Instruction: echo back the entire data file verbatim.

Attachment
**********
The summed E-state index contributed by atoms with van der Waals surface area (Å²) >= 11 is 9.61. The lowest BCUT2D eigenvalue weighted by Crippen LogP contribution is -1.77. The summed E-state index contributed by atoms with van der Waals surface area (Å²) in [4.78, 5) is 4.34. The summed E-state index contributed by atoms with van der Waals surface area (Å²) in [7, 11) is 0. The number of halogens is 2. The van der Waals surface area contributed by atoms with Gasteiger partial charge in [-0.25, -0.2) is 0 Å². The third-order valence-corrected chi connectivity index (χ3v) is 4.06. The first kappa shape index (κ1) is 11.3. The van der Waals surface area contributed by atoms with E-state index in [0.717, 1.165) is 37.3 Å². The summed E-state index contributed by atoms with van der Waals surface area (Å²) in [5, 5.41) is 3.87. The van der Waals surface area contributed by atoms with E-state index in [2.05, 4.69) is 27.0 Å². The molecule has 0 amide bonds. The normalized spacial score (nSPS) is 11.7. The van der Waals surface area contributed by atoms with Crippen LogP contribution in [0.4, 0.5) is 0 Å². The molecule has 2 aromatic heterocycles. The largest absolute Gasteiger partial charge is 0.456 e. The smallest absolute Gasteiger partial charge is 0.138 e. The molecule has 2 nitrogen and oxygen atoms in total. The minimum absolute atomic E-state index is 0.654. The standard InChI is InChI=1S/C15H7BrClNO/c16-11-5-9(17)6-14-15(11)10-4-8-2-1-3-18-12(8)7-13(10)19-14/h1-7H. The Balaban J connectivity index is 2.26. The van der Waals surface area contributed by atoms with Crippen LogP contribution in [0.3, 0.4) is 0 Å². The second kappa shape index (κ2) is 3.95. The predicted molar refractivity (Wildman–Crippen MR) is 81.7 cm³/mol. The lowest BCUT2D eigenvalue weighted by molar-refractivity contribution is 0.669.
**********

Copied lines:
The summed E-state index contributed by atoms with van der Waals surface area (Å²) >= 11 is 9.61. The lowest BCUT2D eigenvalue weighted by Crippen LogP contribution is -1.77. The summed E-state index contributed by atoms with van der Waals surface area (Å²) in [4.78, 5) is 4.34. The summed E-state index contributed by atoms with van der Waals surface area (Å²) in [7, 11) is 0. The number of halogens is 2. The van der Waals surface area contributed by atoms with Gasteiger partial charge in [-0.25, -0.2) is 0 Å². The third-order valence-corrected chi connectivity index (χ3v) is 4.06. The first kappa shape index (κ1) is 11.3. The van der Waals surface area contributed by atoms with E-state index in [0.717, 1.165) is 37.3 Å². The summed E-state index contributed by atoms with van der Waals surface area (Å²) in [5, 5.41) is 3.87. The van der Waals surface area contributed by atoms with E-state index in [2.05, 4.69) is 27.0 Å². The molecule has 0 amide bonds. The normalized spacial score (nSPS) is 11.7. The van der Waals surface area contributed by atoms with Crippen LogP contribution in [0.4, 0.5) is 0 Å². The molecule has 2 aromatic heterocycles. The largest absolute Gasteiger partial charge is 0.456 e. The smallest absolute Gasteiger partial charge is 0.138 e. The molecule has 2 nitrogen and oxygen atoms in total. The minimum absolute atomic E-state index is 0.654. The standard InChI is InChI=1S/C15H7BrClNO/c16-11-5-9(17)6-14-15(11)10-4-8-2-1-3-18-12(8)7-13(10)19-14/h1-7H. The Balaban J connectivity index is 2.26. The van der Waals surface area contributed by atoms with Crippen LogP contribution in [0.3, 0.4) is 0 Å². The second kappa shape index (κ2) is 3.95. The predicted molar refractivity (Wildman–Crippen MR) is 81.7 cm³/mol. The lowest BCUT2D eigenvalue weighted by molar-refractivity contribution is 0.669.